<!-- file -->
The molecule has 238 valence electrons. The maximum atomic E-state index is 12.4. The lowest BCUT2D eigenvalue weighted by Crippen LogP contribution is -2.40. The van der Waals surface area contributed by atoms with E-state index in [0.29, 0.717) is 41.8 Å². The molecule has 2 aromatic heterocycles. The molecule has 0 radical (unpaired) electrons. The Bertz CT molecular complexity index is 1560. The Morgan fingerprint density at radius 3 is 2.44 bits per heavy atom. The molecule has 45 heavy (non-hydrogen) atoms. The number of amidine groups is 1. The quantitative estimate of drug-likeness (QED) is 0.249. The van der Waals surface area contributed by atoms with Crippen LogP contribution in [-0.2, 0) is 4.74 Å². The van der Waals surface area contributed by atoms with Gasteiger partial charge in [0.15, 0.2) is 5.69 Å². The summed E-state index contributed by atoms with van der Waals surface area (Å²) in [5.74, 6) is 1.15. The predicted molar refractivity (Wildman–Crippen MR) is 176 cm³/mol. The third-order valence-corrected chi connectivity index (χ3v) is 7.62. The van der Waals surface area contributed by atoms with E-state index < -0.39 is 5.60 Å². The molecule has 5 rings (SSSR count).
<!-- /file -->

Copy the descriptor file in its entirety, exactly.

The molecule has 238 valence electrons. The maximum atomic E-state index is 12.4. The lowest BCUT2D eigenvalue weighted by Crippen LogP contribution is -2.40. The van der Waals surface area contributed by atoms with E-state index in [0.29, 0.717) is 41.8 Å². The molecule has 2 aromatic heterocycles. The molecule has 0 radical (unpaired) electrons. The Bertz CT molecular complexity index is 1560. The Morgan fingerprint density at radius 3 is 2.44 bits per heavy atom. The molecule has 45 heavy (non-hydrogen) atoms. The number of amidine groups is 1. The quantitative estimate of drug-likeness (QED) is 0.249. The van der Waals surface area contributed by atoms with Crippen LogP contribution in [-0.2, 0) is 4.74 Å². The van der Waals surface area contributed by atoms with Gasteiger partial charge in [0.15, 0.2) is 5.69 Å². The summed E-state index contributed by atoms with van der Waals surface area (Å²) in [5.74, 6) is 1.15. The predicted molar refractivity (Wildman–Crippen MR) is 176 cm³/mol. The third-order valence-corrected chi connectivity index (χ3v) is 7.62. The van der Waals surface area contributed by atoms with E-state index < -0.39 is 5.60 Å². The molecule has 5 rings (SSSR count).